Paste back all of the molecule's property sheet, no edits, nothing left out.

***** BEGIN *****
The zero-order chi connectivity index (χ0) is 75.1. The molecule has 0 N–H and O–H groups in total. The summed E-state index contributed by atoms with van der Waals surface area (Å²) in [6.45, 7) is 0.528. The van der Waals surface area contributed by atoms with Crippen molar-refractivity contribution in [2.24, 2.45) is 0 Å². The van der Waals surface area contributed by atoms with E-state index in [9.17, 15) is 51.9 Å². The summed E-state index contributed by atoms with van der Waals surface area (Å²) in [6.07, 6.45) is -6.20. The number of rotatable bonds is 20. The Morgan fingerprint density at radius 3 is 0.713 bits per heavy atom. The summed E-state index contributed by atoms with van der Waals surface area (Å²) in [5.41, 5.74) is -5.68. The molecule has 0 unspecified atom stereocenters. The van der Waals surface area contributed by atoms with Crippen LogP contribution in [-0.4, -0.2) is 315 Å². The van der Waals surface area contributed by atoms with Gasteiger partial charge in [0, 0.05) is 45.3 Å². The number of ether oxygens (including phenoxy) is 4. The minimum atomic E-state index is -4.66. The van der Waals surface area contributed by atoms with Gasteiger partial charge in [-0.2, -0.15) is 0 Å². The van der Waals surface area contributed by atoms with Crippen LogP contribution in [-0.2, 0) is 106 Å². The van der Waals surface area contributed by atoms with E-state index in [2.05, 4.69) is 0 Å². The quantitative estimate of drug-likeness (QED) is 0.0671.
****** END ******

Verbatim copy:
The zero-order chi connectivity index (χ0) is 75.1. The molecule has 0 N–H and O–H groups in total. The summed E-state index contributed by atoms with van der Waals surface area (Å²) in [6.45, 7) is 0.528. The van der Waals surface area contributed by atoms with Crippen molar-refractivity contribution in [2.24, 2.45) is 0 Å². The van der Waals surface area contributed by atoms with E-state index in [9.17, 15) is 51.9 Å². The summed E-state index contributed by atoms with van der Waals surface area (Å²) in [6.07, 6.45) is -6.20. The number of rotatable bonds is 20. The Morgan fingerprint density at radius 3 is 0.713 bits per heavy atom. The summed E-state index contributed by atoms with van der Waals surface area (Å²) in [5.41, 5.74) is -5.68. The molecule has 0 unspecified atom stereocenters. The van der Waals surface area contributed by atoms with Crippen LogP contribution in [-0.4, -0.2) is 315 Å². The van der Waals surface area contributed by atoms with Gasteiger partial charge in [0, 0.05) is 45.3 Å². The number of ether oxygens (including phenoxy) is 4. The minimum atomic E-state index is -4.66. The van der Waals surface area contributed by atoms with Gasteiger partial charge in [-0.2, -0.15) is 0 Å². The van der Waals surface area contributed by atoms with Crippen LogP contribution in [-0.2, 0) is 106 Å². The van der Waals surface area contributed by atoms with E-state index in [2.05, 4.69) is 0 Å². The quantitative estimate of drug-likeness (QED) is 0.0671.